Dairibord Zimbabwe still managed to increase its sales by 171 percent despite a drop in milk supplies of 13.25 percent and price controls that affected most of its products.
The company says in its report for the year ending December it introduced a number of initiatives to minimise the decline of raw milk supply.
These included a producer finance scheme, lobbying the government to protect farms affected by the agrarian reform, mobilisation of smallholder farmers and the consolidation of the Milk Supply Development Unit.
Producer prices were also reviewed regularly and rose by 210 percent last year. The company says though the price controls eroded its margins, its performance was driven by the positive contribution of Lyons.
Though it is likely to continue facing difficulties this year, the company says it has established a Special Purpose Vehicle aimed at boosting milk supply. The vehicle is backed by a $2 billion finance scheme which should benefit both current and new producers.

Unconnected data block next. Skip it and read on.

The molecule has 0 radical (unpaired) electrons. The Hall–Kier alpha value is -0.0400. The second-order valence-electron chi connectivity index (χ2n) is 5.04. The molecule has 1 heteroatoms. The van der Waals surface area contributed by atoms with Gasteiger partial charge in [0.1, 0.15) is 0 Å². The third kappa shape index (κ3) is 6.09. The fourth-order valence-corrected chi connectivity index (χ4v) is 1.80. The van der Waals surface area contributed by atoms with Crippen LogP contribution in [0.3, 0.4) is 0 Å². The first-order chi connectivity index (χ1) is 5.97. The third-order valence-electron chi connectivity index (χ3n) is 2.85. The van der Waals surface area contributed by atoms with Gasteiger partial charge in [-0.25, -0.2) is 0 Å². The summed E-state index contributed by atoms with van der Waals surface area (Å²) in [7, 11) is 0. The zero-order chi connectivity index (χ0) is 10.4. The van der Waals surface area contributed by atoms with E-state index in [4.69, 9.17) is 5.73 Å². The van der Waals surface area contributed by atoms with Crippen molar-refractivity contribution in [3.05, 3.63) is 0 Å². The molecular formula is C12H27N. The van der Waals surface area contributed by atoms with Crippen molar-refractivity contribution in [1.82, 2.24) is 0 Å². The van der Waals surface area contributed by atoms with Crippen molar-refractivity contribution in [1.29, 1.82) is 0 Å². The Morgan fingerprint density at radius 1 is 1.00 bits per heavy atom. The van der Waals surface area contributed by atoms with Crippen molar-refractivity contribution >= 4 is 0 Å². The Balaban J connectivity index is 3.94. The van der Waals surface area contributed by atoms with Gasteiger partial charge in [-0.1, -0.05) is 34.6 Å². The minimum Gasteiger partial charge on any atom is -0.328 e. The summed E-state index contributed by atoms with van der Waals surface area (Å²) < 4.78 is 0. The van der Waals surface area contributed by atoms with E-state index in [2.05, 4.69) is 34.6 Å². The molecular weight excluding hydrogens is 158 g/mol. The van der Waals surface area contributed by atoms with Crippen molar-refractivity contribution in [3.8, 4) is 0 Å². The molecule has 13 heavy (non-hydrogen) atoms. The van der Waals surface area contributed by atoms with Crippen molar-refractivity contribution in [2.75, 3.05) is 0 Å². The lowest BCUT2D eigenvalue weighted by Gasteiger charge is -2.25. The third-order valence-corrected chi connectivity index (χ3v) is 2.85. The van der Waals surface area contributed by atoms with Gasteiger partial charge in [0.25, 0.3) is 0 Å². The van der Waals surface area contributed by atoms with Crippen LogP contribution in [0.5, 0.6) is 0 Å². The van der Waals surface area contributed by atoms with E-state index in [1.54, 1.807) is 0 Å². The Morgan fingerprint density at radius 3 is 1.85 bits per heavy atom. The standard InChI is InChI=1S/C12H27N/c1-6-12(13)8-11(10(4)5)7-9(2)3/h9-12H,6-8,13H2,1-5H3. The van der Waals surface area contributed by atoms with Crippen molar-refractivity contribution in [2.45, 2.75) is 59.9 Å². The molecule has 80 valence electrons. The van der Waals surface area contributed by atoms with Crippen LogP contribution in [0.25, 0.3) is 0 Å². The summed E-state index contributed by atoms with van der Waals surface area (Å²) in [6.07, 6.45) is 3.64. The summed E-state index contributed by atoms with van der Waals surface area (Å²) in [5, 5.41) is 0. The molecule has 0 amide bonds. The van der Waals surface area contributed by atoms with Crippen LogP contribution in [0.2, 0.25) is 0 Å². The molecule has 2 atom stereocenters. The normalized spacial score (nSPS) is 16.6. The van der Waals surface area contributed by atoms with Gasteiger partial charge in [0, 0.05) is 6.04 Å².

It says the acquisition of a 40 percent stake in Charhons, which produces and markets confectionary products will reinforce its diversification.
It is anticipated that Charhons will contributed 20 percent of Dairibord’s attributable earnings, increasing the total contributions from subsidiaries and associates to about 45 percent. Last year it made a net profit of $2.1 billion, up from $611.6 million the previous year.
Sales had increased from $6.9 billion to $18.8 billion.